Tensions seemed to subside - until now.
"When I arrived at the city council meeting I was prepared to inform the council as to how we were going to renovate the old brick city hall building to be able to use it for equipment storage," said Harris. "We had all the plans made and were getting bids on the material. I guess we weren't on the same page at all."
Instead of presenting his information, Harris received a little instead.
"I was handed a list of stipulations from the mayor and told to read them and then sign them," said Harris. "I was really surprised. I really didn't see that coming."
According to Harris, the stipulations included reducing the size of the department to 10 members, half of what it had, and limiting the number of fire vehicles the department had to three.
"I couldn't agree to having a department that wouldn't be able to offer adequate fire protection to the city and the contracted areas that we cover," said Harris. "But I told the council that I would have to discuss the stipulations with my department before I could officially respond."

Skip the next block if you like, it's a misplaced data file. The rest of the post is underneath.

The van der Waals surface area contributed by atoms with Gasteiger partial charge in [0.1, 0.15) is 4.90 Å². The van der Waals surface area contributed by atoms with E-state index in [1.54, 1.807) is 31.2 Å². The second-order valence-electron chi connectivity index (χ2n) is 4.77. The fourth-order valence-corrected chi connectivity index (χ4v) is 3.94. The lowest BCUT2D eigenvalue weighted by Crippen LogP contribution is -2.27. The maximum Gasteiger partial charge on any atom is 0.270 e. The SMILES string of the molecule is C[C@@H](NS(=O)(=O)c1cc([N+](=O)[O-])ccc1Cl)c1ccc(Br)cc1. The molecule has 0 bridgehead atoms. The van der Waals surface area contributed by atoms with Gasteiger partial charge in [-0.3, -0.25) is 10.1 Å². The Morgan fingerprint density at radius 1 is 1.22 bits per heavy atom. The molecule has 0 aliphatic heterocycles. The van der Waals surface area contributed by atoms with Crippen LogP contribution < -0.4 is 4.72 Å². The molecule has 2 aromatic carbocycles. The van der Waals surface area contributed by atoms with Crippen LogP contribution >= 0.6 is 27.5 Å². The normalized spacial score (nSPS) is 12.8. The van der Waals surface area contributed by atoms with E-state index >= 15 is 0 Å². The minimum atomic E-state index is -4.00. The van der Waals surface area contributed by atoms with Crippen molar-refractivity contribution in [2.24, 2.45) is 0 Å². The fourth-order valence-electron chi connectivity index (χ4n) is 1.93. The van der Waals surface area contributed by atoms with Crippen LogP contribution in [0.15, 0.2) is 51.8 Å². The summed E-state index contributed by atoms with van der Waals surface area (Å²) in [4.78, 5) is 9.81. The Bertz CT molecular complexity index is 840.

Other stipulations included the presentation of either a verbal or written report on all fire/EMS activities each month, as well as what Harris considered to be a "gag order."
"One of the items on the stipulations was that I would give my report, on fire department issues, and not be allowed to speak at any other time during the meeting," Harris said. "That was just unbelievable."
Harris was prepared to take the matter before the fire department but hadn't had the opportunity when the fire department was disbanded.
"It was around 2 p.m., Tuesday (Feb. 7) that I got the call from the mayor that they were closing down the fire station," Harris said. "We were in shock. We couldn't believe that it had come to that."
According to Hudspeth, it needed to.
"This has just been going on for too long," said Hudspeth. "The council came up with those stipulations to deal with the situation that we are in. We are less than seven months into the fiscal year and the fire department is already over budget. We can't have that."